This issue of Eszmélet addresses on three main topics. First, the analysis of revolution started in the previous issue continues but now focuses on the 20th century. In addition to the revolution in Russia the articles mostly examine the events in Latin America, recalling the memory of Che Guevara many times. Second, the role and fate of the working class in Hungary and other parts of the world in the 20th century history and present day reality. Third, several articles examine the popular myths of neoliberal economic policy, the East European variations of these myths and also presenting possible alternatives to them.
Table of contents
- Thoma László, Szigeti Péter, Bőhm Antal, Tamás Pál, Laki László, Krausz Tamás : Whatever happened to the Hungarian working class?
- Somogyi Csaba : The treatment of unemployment in neo-liberal economic policy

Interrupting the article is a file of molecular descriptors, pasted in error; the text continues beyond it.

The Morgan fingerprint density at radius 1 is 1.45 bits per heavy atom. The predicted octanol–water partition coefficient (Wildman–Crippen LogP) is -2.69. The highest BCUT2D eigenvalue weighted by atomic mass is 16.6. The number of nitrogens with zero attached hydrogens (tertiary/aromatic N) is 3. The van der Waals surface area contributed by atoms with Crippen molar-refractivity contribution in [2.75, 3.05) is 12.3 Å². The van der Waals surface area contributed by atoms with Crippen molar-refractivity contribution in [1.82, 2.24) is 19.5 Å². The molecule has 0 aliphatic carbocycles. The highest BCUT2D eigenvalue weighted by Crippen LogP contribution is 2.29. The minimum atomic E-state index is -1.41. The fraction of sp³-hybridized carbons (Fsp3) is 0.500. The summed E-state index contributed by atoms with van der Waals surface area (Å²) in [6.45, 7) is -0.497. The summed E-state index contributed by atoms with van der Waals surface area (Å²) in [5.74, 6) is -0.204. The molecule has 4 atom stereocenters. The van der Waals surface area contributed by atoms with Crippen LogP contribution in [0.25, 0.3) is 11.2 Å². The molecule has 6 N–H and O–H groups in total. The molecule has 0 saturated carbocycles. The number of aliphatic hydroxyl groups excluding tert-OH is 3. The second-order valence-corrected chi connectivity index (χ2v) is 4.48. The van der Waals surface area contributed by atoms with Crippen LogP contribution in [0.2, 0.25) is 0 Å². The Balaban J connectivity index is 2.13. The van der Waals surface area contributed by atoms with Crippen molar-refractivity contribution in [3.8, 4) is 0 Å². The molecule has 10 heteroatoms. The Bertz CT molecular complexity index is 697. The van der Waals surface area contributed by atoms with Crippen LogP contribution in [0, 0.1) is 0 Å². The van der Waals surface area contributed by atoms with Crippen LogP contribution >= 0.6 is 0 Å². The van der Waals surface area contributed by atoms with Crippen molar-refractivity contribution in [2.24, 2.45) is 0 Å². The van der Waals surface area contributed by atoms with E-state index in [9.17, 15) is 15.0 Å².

- David Mandel : Revolution, counterrevolution and working class in Russia
- David M. Kotz, Fred Weir : Why did the USSR fail?
- Gyimitrij Csurakov : Workers’ self-management in the Russian revolution
- John McDermott : On the origins of the present world in the defeat of “the 60s”
- Alekszandr Nyikolajevics Taraszov : Students revolts and the media: the analysis of a phenomenon
- Albert Sterr : The three waves of the Latin-American guerilla struggle
- Andor László : US foreign policy from Fulbright to Albright
- William J. Fulbright : Revolution in Latin-America
- Marcos alparancsnok : World War 4 has begun
- Ahmed Ben Bella : My memories of Che
- Szigeti Péter : Reflections on the inheritance of a revolutionary humanist of the 20th century
- Arndt Hopfmann : The future of East Europen capitalism and the European integration
- Márkus Péter : A social alternative to neo-liberalism